New Michigan law seeks to swat away false crime reporting
Partly in response to concerns about a new crime known as “swatting,” Michigan legislators have passed a three-bill package that toughens penalties against people who falsely report a crime or medical emergency.
The measures (HB 5431, HB 5432 and HB 5433) were signed into law in October.
Under the new law, judges can require individuals who falsely report a crime or medical emergency to reimburse the state or local government. This includes people convicted of “swatting”: using the Internet to make false emergency phone calls to 911 centers while hiding their actual location or identity. According to the online news site mlive.com, the FBI has estimated that each swatting incident costs law enforcement $10,000 in resources.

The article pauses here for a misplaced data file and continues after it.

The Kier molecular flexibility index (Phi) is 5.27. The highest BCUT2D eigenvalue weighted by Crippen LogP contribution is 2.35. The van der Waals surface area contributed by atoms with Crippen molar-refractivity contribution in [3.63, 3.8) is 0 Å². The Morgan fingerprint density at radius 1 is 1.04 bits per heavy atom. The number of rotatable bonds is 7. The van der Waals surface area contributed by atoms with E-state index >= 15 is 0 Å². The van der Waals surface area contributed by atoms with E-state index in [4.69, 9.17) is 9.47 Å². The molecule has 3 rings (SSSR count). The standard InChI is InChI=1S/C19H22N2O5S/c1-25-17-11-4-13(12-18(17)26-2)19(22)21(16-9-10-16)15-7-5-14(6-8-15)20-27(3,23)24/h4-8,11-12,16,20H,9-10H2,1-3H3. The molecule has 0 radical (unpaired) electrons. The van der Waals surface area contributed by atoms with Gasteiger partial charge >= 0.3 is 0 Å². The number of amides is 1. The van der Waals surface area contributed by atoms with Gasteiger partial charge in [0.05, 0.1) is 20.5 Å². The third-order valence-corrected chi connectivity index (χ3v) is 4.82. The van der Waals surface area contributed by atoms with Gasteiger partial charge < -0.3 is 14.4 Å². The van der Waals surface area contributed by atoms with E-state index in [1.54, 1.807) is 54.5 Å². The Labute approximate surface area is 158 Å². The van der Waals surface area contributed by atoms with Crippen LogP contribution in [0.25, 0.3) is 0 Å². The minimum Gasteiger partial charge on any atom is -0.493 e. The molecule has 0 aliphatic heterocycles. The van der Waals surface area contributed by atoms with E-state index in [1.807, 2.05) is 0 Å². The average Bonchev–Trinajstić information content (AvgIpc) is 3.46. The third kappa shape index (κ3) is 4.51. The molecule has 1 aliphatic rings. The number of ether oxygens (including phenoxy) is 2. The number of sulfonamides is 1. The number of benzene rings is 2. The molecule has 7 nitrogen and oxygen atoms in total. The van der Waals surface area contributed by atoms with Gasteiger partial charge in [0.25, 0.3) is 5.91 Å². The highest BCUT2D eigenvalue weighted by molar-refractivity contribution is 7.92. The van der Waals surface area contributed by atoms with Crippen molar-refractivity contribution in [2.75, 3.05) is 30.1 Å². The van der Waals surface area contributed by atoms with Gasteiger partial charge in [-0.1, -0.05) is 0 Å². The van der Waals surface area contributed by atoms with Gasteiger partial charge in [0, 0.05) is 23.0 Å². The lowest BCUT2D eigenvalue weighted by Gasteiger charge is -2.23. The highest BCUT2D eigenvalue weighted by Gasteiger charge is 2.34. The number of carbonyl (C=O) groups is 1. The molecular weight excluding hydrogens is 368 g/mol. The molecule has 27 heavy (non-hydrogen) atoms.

The new Michigan law also stiffens penalties for false reporting of crimes that result in serious injury or death (up to 15 years in prison and a fine of up to $50,000).
Prior to enactment of the three-bill package, there had been no felony for making a false report of a medical or other emergency. With the change in law, these false reports could now result in a misdemeanor or felony conviction. The felony is for cases in which the false reporting results in injury or death.